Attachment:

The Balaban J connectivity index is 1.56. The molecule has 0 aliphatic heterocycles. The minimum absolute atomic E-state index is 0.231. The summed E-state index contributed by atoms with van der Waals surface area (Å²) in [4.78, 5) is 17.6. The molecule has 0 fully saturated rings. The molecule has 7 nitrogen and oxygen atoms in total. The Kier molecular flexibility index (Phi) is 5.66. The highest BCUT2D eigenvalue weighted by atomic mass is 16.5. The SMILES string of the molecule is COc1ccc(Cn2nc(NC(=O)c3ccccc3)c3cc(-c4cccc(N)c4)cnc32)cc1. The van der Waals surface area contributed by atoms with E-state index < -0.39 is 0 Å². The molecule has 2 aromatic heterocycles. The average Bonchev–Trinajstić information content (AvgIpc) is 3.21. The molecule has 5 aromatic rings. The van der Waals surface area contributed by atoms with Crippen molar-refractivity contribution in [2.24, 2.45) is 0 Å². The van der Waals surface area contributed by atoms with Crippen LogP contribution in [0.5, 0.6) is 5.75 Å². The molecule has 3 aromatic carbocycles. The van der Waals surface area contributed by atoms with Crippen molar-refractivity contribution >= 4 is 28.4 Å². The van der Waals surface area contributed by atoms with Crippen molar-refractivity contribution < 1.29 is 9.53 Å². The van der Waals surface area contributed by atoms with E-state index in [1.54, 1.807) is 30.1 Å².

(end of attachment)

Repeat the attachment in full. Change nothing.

The Balaban J connectivity index is 1.56. The molecule has 0 aliphatic heterocycles. The minimum absolute atomic E-state index is 0.231. The summed E-state index contributed by atoms with van der Waals surface area (Å²) in [4.78, 5) is 17.6. The molecule has 0 fully saturated rings. The molecule has 7 nitrogen and oxygen atoms in total. The Kier molecular flexibility index (Phi) is 5.66. The highest BCUT2D eigenvalue weighted by atomic mass is 16.5. The SMILES string of the molecule is COc1ccc(Cn2nc(NC(=O)c3ccccc3)c3cc(-c4cccc(N)c4)cnc32)cc1. The van der Waals surface area contributed by atoms with E-state index < -0.39 is 0 Å². The molecule has 2 aromatic heterocycles. The average Bonchev–Trinajstić information content (AvgIpc) is 3.21. The molecule has 5 aromatic rings. The van der Waals surface area contributed by atoms with Crippen molar-refractivity contribution in [2.24, 2.45) is 0 Å². The van der Waals surface area contributed by atoms with Crippen LogP contribution in [0.5, 0.6) is 5.75 Å². The molecule has 3 aromatic carbocycles. The van der Waals surface area contributed by atoms with Crippen molar-refractivity contribution >= 4 is 28.4 Å². The van der Waals surface area contributed by atoms with Crippen molar-refractivity contribution < 1.29 is 9.53 Å². The van der Waals surface area contributed by atoms with E-state index in [1.54, 1.807) is 30.1 Å².